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QIM19-138: Care Coordination Between Prescribers and the Specialty Pharmacy—Qualitative Insights Into Designing a Quality Improvement Program for Multisite Community Oncology Practices

Stacey W. MucCullough, David Blaisdell, Jonathan K. Kish, Pat Farmer, JaLyna Laney, Tom Valuck, Natalie Dickson, Johnetta Blakely, Dianna Shipley, Jesus Berdeja, Gregg Shepard, Bertrand M. Anz III, Carolyn Kelsey, Jack Taylor, Chadi Nabhan, Jeffrey F. Patton, and Annette Powers

many community practices integrate specialty pharmacy (SP) services into their practice, patient education, treatment adherence, and visit scheduling coordination are becoming increasingly complex, particularly for treatments with Risk Evaluation and

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QIM19-134: Improving Access to Bone Marrow Transplant in the Community: The Memorial Sloan Kettering Cancer Alliance Shared Care Program

Craig Sauter, W. Jeffrey Baker, Elizabeth Rodriguez, Silvia Willumsen, Barbara Morcerf, Kristi Gafford, Jessica Kennington, Richard Korman, Peter Yu, David Pfister, and Sergio Giralt

Background: Memorial Sloan Kettering Cancer Center (MSK) created the MSK Cancer Alliance in 2014, a dynamic and bidirectional collaboration with high-quality community providers to enhance access to state-of-the-art cancer care close to home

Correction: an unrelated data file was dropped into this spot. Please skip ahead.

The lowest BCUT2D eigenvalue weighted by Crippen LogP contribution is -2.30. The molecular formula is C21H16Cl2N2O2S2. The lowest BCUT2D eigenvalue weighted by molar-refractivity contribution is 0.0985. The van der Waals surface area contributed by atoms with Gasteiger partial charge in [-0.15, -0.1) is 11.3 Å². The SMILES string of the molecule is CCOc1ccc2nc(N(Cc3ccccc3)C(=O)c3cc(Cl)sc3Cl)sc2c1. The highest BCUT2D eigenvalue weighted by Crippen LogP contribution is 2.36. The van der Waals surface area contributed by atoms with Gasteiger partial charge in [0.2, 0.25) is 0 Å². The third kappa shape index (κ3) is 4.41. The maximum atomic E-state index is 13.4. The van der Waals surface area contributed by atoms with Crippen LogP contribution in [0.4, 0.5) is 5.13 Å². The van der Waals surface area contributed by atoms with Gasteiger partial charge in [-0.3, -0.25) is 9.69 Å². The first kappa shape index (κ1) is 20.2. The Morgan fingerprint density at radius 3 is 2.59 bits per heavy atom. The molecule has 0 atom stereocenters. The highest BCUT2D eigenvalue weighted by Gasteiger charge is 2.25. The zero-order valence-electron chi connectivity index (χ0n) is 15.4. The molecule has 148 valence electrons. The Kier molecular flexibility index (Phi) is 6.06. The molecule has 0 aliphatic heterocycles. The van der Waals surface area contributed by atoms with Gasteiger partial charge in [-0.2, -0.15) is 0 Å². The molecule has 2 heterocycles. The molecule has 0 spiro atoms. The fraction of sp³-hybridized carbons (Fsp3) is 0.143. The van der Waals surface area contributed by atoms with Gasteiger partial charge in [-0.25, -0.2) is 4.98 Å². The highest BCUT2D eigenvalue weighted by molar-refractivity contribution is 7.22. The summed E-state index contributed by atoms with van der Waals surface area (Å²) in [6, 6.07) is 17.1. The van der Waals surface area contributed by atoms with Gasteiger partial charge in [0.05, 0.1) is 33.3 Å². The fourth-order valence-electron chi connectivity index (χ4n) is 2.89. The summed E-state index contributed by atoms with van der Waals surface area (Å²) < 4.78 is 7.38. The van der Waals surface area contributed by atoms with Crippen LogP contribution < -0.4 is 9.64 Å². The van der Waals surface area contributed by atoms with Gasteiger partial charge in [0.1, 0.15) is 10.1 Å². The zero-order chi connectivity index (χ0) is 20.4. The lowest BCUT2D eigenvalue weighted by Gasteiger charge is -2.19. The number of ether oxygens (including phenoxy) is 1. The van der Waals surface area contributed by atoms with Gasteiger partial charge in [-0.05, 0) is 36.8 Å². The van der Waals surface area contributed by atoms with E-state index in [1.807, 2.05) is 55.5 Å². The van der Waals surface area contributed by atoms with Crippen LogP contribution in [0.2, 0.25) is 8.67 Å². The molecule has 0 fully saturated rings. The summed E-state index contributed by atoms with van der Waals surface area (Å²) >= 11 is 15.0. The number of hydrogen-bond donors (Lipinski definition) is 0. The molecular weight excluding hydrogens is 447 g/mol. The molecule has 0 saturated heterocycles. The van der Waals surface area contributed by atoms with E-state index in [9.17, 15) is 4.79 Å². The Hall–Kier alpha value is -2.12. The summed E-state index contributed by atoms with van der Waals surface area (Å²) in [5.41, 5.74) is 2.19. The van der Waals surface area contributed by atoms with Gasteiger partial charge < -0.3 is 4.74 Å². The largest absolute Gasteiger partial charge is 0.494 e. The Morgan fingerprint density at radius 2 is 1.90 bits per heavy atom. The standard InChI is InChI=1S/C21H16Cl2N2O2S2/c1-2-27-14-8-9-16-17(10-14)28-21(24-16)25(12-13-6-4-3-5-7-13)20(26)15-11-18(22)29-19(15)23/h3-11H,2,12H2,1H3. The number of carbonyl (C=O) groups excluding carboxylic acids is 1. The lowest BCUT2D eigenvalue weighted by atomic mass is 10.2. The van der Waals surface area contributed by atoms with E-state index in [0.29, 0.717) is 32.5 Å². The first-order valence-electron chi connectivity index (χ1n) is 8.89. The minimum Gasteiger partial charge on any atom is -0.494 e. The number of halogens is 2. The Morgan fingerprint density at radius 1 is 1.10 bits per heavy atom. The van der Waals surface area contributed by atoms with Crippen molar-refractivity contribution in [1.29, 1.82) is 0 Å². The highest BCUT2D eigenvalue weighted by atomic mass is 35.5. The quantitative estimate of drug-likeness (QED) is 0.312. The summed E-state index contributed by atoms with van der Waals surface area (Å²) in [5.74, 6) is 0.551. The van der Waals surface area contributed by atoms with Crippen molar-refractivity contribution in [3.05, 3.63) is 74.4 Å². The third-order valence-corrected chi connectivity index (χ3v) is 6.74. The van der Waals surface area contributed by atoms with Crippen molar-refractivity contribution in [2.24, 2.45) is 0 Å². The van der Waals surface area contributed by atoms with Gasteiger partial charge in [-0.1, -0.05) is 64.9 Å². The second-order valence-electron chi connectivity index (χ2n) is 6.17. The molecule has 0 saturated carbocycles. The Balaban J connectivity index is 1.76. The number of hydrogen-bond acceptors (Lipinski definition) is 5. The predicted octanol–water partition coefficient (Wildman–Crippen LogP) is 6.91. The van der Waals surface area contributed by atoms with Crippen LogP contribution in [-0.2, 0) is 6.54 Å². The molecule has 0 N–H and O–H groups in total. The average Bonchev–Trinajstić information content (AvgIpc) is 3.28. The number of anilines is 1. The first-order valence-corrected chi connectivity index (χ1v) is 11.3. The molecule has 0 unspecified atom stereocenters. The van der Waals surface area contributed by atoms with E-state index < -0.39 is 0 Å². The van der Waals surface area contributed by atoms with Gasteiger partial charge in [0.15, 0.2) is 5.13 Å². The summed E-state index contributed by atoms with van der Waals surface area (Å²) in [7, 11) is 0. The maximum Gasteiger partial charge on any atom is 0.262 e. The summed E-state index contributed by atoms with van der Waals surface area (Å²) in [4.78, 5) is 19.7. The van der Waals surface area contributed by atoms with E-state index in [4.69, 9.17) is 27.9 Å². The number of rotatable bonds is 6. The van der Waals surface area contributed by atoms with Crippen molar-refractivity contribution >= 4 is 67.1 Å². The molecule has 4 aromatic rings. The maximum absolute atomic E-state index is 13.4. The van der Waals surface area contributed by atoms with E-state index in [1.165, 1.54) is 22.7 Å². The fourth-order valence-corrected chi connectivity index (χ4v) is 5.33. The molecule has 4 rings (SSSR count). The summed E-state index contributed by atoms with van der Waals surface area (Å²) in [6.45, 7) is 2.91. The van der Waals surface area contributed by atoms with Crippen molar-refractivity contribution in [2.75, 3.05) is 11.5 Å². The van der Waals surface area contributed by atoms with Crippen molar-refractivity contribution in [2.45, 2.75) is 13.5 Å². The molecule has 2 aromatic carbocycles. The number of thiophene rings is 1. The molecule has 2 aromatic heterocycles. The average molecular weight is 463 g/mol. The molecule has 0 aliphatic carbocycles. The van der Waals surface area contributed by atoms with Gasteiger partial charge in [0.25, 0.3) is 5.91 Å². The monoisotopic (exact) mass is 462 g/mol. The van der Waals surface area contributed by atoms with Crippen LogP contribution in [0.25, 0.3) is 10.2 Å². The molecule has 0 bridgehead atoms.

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Cancer Treatment During COVID-19: Resilience of Individuals With Advanced Non–Small Cell Lung Cancer Versus Community Controls

Nicole A. Arrato, Stephen B. Lo, Clarence A. Coker, Jonathan J. Covarrubias, Tessa R. Blevins, Sarah A. Reisinger, Carolyn J. Presley, Peter G. Shields, and Barbara L. Andersen

were compared with a time-equivalent normative sample, namely, similar individuals from the community also coping with COVID-19 but cancer-free. Having health risk from multiple sources, would patients with NSCLC show greater negative affect, such as

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A Partnership Between the Academic and the Community

David P. Ryan

The relationship between the academic cancer center and the community cancer center is undergoing a dramatic cultural change. Community hospitals across the Northeast are building fully functional cancer centers where they provide all the services

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Dose Delays, Dose Reductions, and Relative Dose Intensity in Patients With Cancer Who Received Adjuvant or Neoadjuvant Chemotherapy in Community Oncology Practices

Neelima Denduluri, Debra A. Patt, Yunfei Wang, Menaka Bhor, Xiaoyan Li, Anne M. Favret, Phuong Khanh Morrow, Richard L. Barron, Lina Asmar, Shanmugapriya Saravanan, Yanli Li, Jacob Garcia, and Gary H. Lyman

relative to standard chemotherapy regimens among 16,233 patients with 6 tumor types who were treated with adjuvant or neoadjuvant chemotherapy regimens currently in widespread use in community oncology practices in the United States. Methods Data

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The Changing Face of Community Practice: The New Normal

Margaret Tempero

I think it started in 2004. I happened to be President of ASCO at the time and we had a crisis: the Medicare Modernization Act. Cuts in reimbursement for drugs threatened the financial stability of community oncologists around the country. It was